Sunday, November 22, 2009


I'm tired this evening. Sad, and restless, with a disturbing sense of unfulfilled promise.

The immediate cause of this discomfort was our weekend trip to our alma mater on the occasion of the death of a college friend by her own hand. Suicide is always difficult for survivors to work their way through -- and I say that having observed it way too many times, including two of my husband's siblings. This particular suicide is especially hard to understand, as the victim was widely known in the region for tenacious environmental advocacy. That she could care so deeply for and work so hard on behalf of all the planet's creatures, yet dismiss the value of her own life, is something I have a hard time resolving in my own mind and heart. That she could have been in such emotional pain is painful to all those she left behind.

Such an occasion, of course, brings together people who in happier times never quite get around to connecting, and this was no exception. So a few of us, friends of four decades who have gone our separate ways but maintain a cosmic connection, gathered to reminisce about our friend, catch up on each others' lives and retrace our steps in old college haunts. We were surprised how small the bar district really was, how many bars were packed into it, and what a short walk it actually was from our dorm-- an entirely different experience on a Sunday morning in 2009 than what we recalled from Saturday nights in the early 70s.

We stepped into the dorm where we'd met all those years ago, noting the remodeling of what had been a comfortably shabby common area where students in our era convened to play cards, organize lawn volleyball games and debate issues of the day, into a far more efficient, but far less inviting, lobby space. We walked across the campus, remembering classes we'd taken (or skipped), adventures we'd plotted.

Forty years gone by in the blink of an eye. And for me, little more than an eye-blink accomplished.

So as I struggle to understand my friend's choice, I'd better appreciate that she actually made lasting contributions to wildlife habitat in our state and living conditions for her fellow citizens.

That the friends with whom I reminisced, a nurse and physician, have quite literally saved people's lives.

That my dues for the space and resources I've consumed thus far remain to be paid. Time draws short to get it done.

Friday, November 20, 2009

Everyone gets a trophy

Back in the dark ages when I was 16, most teenagers took drivers ed in school. I was among them. I sat in a classroom listening to a teacher talk about the various rules of the road in the state driving handbook, spent the requisite number of hours in a driving simulator, drove an actual car once or twice, took a test and emerged with a valid driver's license.

To celebrate, I was to take the wheel - my dad in the front passenger seat next to me - and drive the family to a restaurant for dinner. We got maybe six blocks down the street when Dad ordered me to stop, reached over to grab the key, turn off the car and order a change of places. I spent the next several weeks driving around a nearby parking lot under his watchful eye and only when he thought I was not a danger to myself and others did he let me drive on public streets again.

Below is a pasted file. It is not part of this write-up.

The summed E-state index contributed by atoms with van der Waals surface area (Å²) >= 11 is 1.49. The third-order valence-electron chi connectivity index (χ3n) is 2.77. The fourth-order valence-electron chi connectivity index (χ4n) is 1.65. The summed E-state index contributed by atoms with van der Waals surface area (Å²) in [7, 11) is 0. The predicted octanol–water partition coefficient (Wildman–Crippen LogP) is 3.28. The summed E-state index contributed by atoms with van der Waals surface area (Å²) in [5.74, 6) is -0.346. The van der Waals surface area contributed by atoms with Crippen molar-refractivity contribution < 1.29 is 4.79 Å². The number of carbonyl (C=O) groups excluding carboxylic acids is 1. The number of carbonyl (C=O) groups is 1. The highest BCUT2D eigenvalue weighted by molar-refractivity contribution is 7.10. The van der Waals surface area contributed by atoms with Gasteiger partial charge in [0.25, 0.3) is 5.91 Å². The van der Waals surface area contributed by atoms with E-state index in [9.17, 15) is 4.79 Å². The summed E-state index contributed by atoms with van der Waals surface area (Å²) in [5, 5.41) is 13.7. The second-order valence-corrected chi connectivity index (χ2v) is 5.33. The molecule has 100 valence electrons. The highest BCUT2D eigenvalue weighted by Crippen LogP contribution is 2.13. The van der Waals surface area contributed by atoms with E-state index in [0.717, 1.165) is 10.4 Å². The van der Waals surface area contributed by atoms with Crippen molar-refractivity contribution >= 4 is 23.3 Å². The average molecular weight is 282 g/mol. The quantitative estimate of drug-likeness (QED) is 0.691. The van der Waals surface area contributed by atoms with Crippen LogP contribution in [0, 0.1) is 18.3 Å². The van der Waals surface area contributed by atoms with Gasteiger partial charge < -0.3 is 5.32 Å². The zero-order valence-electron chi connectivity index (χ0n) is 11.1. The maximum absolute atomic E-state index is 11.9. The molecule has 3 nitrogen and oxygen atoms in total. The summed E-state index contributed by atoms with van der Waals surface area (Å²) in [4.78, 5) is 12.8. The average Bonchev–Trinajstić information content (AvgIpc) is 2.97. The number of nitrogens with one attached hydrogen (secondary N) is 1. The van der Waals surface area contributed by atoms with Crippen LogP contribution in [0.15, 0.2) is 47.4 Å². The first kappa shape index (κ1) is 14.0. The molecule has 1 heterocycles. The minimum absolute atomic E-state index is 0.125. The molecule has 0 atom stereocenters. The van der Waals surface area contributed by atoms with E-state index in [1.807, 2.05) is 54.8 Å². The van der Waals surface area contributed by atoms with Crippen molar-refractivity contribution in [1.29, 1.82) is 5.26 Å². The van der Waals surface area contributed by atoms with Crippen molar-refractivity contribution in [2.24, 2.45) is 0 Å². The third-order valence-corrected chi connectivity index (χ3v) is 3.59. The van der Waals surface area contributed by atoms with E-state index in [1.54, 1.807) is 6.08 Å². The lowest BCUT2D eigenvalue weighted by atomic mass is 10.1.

The state may have pronounced me good to go and issued a driver's license, but I didn't know how to drive.

I thought about that this week as Otis and I completed a series of dog (and owner) obedience classes. In seven weeks, Otis was to learn to heel, sit, sit automatically when I came to a stop, lie down, turn left and right, stay, wait and stand still (as in, when the veterinarian is examining him). The final class concluded with presentation of certificates and photo opps for each of the dogs with a mortarboard supplied by the instructor.

So, a freshly minted dog school graduate, what can he do? He will sit when I ask him to, stay (sort of) for a short while, lie down about every third time I ask and only if I have a treat. He won't wait at all, and we only really accomplish "heel" by my managing the leash.

We've made progress, but if he was driving a car, I'd take the keys away from him.

Which only continues to prove that just because you have a piece of paper doesn't mean you know what to do with it.

Saturday, November 14, 2009

What a difference a week makes

So much for glorious November weather. I guess winter really is on its way.

Sunday, November 8, 2009

Weekend gift

In our town, where early November is as likely to be rainy, gray and cold as it is to be balmy and bright, we've been blessed the past two weekends with an exceptional display of the latter. Sunny skies, temperatures in the high 60s and low 70s and light breezes stirring leaves of exceptional color have been Mother Nature's gift for us to enjoy before winter sets in.

And enjoy it we have. The nearby hiking trail has been filled with joggers and moms pushing strollers. Neighbors cordoned off our block last night, setting up tables for a chili cook-off and a firepit to gather 'round, and inviting residents to bring their lawn chairs, Crock Pots and coolers of their favorite beverage for conversation and calorie-consumption under the stars.

Otis and I have taken in every moment possible of these moments of autumn glory. My iPhone camera cannot do justice to the splendor, but it will have to do.

And in any case, with everything else that's gone on in the world this week, most of it punctuated by sniping both from words and bullets, it's a lot more pleasant to consider.